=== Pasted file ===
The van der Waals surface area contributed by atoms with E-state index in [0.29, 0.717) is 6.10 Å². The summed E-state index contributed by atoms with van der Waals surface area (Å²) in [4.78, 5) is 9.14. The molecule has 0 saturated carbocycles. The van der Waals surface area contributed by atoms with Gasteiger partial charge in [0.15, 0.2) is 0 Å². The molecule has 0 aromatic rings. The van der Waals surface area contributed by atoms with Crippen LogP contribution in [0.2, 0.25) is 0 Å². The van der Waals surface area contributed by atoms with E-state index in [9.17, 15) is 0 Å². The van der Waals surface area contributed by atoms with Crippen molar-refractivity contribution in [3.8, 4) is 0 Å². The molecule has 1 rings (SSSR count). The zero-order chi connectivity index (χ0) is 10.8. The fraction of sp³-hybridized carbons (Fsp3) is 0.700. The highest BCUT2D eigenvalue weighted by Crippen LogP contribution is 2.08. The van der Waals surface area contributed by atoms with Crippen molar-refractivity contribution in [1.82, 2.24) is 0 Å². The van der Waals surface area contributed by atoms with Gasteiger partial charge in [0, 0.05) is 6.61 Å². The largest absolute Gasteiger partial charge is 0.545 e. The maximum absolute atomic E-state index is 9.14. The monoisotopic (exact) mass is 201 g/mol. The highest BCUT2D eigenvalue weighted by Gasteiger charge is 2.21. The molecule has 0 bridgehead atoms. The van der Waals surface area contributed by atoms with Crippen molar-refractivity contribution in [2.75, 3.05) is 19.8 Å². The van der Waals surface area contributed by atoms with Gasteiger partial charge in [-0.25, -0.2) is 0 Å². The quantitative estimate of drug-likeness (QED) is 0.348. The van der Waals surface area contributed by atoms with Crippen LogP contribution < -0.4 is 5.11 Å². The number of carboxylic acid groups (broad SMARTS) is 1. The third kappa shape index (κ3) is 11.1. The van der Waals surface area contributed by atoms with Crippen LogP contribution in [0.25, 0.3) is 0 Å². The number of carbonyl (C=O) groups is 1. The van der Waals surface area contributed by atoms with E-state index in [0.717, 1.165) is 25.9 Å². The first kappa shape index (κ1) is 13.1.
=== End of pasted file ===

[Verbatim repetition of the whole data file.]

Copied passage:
The van der Waals surface area contributed by atoms with E-state index in [0.29, 0.717) is 6.10 Å². The summed E-state index contributed by atoms with van der Waals surface area (Å²) in [4.78, 5) is 9.14. The molecule has 0 saturated carbocycles. The van der Waals surface area contributed by atoms with Gasteiger partial charge in [0.15, 0.2) is 0 Å². The molecule has 0 aromatic rings. The van der Waals surface area contributed by atoms with Crippen LogP contribution in [0.2, 0.25) is 0 Å². The van der Waals surface area contributed by atoms with E-state index in [9.17, 15) is 0 Å². The van der Waals surface area contributed by atoms with Crippen molar-refractivity contribution in [3.8, 4) is 0 Å². The molecule has 1 rings (SSSR count). The zero-order chi connectivity index (χ0) is 10.8. The fraction of sp³-hybridized carbons (Fsp3) is 0.700. The highest BCUT2D eigenvalue weighted by Crippen LogP contribution is 2.08. The van der Waals surface area contributed by atoms with Crippen molar-refractivity contribution in [1.82, 2.24) is 0 Å². The van der Waals surface area contributed by atoms with Gasteiger partial charge in [0, 0.05) is 6.61 Å². The largest absolute Gasteiger partial charge is 0.545 e. The maximum absolute atomic E-state index is 9.14. The monoisotopic (exact) mass is 201 g/mol. The highest BCUT2D eigenvalue weighted by Gasteiger charge is 2.21. The molecule has 0 bridgehead atoms. The van der Waals surface area contributed by atoms with Crippen molar-refractivity contribution in [2.75, 3.05) is 19.8 Å². The van der Waals surface area contributed by atoms with Gasteiger partial charge in [-0.25, -0.2) is 0 Å². The quantitative estimate of drug-likeness (QED) is 0.348. The van der Waals surface area contributed by atoms with Crippen LogP contribution < -0.4 is 5.11 Å². The number of carboxylic acid groups (broad SMARTS) is 1. The third kappa shape index (κ3) is 11.1. The van der Waals surface area contributed by atoms with Crippen LogP contribution in [0.25, 0.3) is 0 Å². The number of carbonyl (C=O) groups is 1. The van der Waals surface area contributed by atoms with E-state index in [0.717, 1.165) is 25.9 Å². The first kappa shape index (κ1) is 13.1.